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First Solar (NASDAQ:FSLR) has joined forces with 33 other clean power companies including rivals like SunPower (SPWRA) and Nanosolar to appeal against the Republican proposal to axe the funding for the Department of Energy’s loan-guarantee program. [1] The proposal was included in a budget bill passed in early February and was a shock to many in the renewables community as it could potentially derail the high growth in solar and wind energy adoption.

First Solar is engaged in the manufacturing and sale of solar modules with an advanced thin film semiconductor technology and competes with other international solar industry players like Suntech Power (NYSE:STP) and Yingli Green Energy (NYSE:YGE). We have a price estimate of $155 for First Solar’s stock, which is just slightly above the stock’s current market price.

Understanding the Proposal and Its Impact on the Industry

The increasing focus of U.S. government to develop alternatives for clean sources of energy is clear from the fact that President Obama set a goal of 80% clean energy for the country by 2035. [2] This sort of announcement should only point to an increase in activity in the renewable energy sector for the future.

Over the last few years, the Department of Energy has worked on making large scale solar and wind energy projects feasible for companies by providing them with loan guarantees. Essentially, the loan guarantees allow companies to raise large debt for individual projects, something that was difficult after the economic downturn as private debt sources had little experience or limited appetite for financing such projects.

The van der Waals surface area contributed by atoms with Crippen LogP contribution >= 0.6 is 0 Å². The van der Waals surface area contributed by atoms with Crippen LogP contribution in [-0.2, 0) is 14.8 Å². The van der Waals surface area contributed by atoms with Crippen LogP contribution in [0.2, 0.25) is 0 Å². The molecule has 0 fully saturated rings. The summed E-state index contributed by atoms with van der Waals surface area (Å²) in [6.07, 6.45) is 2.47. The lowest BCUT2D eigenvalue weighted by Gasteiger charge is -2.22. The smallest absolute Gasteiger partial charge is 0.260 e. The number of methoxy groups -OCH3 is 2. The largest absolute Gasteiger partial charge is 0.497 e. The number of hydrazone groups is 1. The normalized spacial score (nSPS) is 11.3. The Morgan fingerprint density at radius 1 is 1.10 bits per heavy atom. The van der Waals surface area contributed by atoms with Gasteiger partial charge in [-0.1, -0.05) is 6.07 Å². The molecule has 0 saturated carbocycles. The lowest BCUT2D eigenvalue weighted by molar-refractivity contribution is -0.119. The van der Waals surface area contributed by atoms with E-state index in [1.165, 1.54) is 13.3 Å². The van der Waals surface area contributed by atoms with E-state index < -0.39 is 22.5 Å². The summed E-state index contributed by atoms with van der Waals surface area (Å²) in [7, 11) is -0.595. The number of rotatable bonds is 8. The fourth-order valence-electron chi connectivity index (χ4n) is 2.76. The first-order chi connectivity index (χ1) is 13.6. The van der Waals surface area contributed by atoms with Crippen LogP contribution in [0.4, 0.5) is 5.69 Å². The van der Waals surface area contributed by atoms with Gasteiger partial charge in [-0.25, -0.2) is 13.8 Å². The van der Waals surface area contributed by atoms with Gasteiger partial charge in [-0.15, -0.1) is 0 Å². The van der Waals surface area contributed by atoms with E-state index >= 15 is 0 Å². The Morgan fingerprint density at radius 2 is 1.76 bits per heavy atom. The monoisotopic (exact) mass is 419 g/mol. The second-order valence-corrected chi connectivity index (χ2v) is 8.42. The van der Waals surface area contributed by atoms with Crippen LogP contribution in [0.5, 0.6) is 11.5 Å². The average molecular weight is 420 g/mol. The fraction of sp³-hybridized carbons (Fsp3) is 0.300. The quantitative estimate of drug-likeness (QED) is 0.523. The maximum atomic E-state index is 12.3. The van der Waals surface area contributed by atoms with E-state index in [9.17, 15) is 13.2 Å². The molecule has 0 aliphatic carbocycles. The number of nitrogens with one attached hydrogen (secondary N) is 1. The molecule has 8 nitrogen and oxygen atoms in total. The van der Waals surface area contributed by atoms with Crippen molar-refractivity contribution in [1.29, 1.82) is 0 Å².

If the government decides to cut the funding to the DoE, this would directly affect the $41 billion in loan guarantees for renewable energy projects, a move that companies in the renewables sector say could “kill all clean energy projects.” [3]

(Chart created by using Trefis' app)

What This Means for First Solar

First Solar has benefited from the DoE’s loan guarantees in the past, and currently has a $967 million conditional loan guarantee for its 290-megawatt project in Arizona.

Our analysis shows that sales in the U.S. contribute to almost 20% of First Solar’s value, which can be severely affected if the loan guarantees stop. We believe that without loan guarantees the company’s ability to undertake large projects will be limited while the financing costs for projects that do take off would also be higher than they were in the past.

If the company’s sale of photovoltaic modules in the U.S. falls to about 1.1 billion at the end of our forecast period from our current estimate of 1.5 billion, this would represent a 10% downside to the company’s price estimate bringing it to around $140.

Notes:

  1. Clean Power CEOs: Save the DOE Loan Guarantee Program!, Reuters, March 29 2011
  2. U.S. DOE Using its PV Incubator to Push for Solar Innovation, RenewableEnergyWorld.com , March 23 2011
  3. Proposal Aims to Gut DOE Loan Program, The Wall Street Journal, March 30 2011

Disclosure: No position

Source: First Solar and Renewables Industry Plead to Save DOE Loan Program